The political consequences of the trials may be far-reaching. With the Greek economy showing only marginal improvements, and with the opposition calling for early elections next year, Samaras seems likely to try to capitalize on the unfolding prosecution. The prime minister has boasted of being the man who brought down Golden Dawn, dubbing them "Nazi sympathizers" in a talk earlier this year and denouncing their ideology, saying, "blood, sacrifices and our memory of history are violently insulted by those who today bear the symbols of Nazism."
"New Democracy can’t back down," said Dimitris Psarras, a veteran investigative reporter and expert on the Greek far right. "It’s profiting from what’s happening."
But the trials also threaten to expose further links between New Democracy and the far right. Samaras so far has refused to answer questions on both Baltakos and other instances in which members of his party appeared to be sympathizing with the Golden Dawn and its voters. (Just this past week, one Samaras advisor told the newspaper Kathimerini that New Democracy should consider opening up to far-right groups.) That former Minister of Public Order and Citizen Protection Nikos Dendias was sitting on 33 cases involving various Golden Dawn members, but only filed charges against them after his hand was forced by the September murder, has also called into question Samaras’s commitment to stamping out the right wing.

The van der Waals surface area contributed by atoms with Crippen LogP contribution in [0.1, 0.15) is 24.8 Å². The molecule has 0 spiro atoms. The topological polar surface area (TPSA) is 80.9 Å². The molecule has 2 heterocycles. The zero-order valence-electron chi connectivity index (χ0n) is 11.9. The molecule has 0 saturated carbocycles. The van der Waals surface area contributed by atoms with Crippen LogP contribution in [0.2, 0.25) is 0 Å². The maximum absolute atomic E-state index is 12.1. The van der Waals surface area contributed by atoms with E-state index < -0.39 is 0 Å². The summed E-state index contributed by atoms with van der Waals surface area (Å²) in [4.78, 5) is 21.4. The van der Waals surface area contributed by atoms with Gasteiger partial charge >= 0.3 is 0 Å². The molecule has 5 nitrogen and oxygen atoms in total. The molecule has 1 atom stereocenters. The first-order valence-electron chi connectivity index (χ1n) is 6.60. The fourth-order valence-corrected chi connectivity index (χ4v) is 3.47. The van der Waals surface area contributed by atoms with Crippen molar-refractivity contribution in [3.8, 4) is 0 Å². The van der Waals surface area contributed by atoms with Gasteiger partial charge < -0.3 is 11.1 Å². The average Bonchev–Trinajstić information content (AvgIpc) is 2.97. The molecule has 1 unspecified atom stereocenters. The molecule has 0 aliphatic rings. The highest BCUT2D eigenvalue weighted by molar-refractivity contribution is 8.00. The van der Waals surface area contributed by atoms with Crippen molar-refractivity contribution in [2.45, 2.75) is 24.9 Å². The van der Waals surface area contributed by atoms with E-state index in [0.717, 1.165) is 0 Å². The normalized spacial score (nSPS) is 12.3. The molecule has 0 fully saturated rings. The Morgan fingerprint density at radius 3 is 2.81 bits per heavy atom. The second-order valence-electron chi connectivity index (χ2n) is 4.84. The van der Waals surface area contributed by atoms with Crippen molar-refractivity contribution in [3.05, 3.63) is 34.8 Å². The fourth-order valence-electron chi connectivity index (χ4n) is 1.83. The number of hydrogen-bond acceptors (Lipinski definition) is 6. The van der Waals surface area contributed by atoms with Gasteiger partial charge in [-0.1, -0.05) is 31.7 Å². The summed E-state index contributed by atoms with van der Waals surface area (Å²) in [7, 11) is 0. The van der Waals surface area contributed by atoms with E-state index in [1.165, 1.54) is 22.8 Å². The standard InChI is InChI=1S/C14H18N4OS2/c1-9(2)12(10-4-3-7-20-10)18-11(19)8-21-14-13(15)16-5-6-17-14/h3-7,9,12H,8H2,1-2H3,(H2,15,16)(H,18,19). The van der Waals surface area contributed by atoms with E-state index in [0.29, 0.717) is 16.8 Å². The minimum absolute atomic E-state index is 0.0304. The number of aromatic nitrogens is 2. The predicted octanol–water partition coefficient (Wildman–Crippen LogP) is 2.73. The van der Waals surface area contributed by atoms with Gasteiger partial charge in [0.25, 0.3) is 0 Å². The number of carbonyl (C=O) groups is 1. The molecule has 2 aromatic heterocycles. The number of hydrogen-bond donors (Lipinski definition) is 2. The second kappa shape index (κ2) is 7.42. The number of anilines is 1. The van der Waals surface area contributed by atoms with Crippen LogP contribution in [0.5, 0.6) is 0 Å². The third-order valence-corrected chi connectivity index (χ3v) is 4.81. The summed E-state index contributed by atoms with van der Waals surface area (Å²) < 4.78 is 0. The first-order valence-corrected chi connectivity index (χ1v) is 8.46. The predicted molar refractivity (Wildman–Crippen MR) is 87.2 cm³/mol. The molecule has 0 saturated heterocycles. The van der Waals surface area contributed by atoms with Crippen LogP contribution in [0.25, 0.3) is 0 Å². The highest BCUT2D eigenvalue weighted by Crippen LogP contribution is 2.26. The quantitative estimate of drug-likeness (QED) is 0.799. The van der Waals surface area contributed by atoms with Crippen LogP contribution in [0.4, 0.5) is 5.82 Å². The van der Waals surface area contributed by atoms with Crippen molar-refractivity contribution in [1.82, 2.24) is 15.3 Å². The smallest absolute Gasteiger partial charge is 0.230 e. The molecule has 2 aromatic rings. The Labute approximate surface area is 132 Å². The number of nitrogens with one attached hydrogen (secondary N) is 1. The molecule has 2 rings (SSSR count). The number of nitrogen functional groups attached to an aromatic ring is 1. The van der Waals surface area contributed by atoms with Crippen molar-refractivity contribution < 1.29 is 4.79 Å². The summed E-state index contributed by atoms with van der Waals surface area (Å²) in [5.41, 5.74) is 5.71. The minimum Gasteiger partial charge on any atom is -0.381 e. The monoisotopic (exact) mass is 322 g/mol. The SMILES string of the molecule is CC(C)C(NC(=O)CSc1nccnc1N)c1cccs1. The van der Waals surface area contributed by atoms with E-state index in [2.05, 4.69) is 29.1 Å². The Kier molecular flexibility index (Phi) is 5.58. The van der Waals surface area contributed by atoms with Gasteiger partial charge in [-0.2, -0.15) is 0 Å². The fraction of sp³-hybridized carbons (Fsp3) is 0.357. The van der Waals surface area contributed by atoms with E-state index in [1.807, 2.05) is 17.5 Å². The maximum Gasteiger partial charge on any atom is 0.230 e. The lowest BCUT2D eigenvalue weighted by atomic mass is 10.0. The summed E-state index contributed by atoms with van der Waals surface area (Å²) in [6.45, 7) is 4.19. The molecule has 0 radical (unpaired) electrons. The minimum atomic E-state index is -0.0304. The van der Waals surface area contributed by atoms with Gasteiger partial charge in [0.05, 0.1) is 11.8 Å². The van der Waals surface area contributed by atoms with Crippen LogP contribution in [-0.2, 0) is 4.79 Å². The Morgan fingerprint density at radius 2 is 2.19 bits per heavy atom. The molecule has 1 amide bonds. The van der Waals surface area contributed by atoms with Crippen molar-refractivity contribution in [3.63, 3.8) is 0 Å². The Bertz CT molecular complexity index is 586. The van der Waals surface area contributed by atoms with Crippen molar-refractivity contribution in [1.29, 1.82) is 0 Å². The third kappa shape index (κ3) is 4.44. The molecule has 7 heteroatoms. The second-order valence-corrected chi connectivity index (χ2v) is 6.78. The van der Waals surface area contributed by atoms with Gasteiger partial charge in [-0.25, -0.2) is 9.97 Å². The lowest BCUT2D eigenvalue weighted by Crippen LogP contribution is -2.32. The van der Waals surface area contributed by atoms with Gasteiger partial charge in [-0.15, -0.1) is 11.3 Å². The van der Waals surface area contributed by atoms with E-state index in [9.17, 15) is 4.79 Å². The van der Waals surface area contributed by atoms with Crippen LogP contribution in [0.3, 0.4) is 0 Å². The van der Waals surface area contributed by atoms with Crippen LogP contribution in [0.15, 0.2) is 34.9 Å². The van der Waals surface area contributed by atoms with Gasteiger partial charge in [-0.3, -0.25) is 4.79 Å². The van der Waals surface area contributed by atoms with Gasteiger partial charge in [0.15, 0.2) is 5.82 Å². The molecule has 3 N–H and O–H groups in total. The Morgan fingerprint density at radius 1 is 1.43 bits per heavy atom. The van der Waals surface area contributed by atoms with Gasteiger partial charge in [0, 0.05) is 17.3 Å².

But whether the trials, which will run concurrently, beginning with an assault case today and running through January, will succeed is a different matter entirely.* Should the trials go badly for the prosecution, Psarras said, they could easily backfire, he said, winning sympathy for the party. The trials could also take place in a particularly politicized climate, he said, should there be early elections; some Greeks might see the trials less as a means of delivering justice and more as a political power play.
For Greece, the next few months are crucial. Golden Dawn’s main body of activists has mostly gone silent. But smaller attacks are taking place across Athens, against LGBT activists and leftists, some allegedly by Golden Dawn supporters still roaming the streets. Whether this low-level violence eventually fades away and disappears — or whether it ramps up again — depends very much on whether prosecutors succeed where political officials failed: in disbanding what had grown into the biggest neo-Nazi party in Europe.
*This story has been updated to clarify that Dimitris Psarras did not say he believed there are serious gaps in the evidence against Golden Dawn. Rather, he said that if there were gaps, the trials could backfire. Return to reading.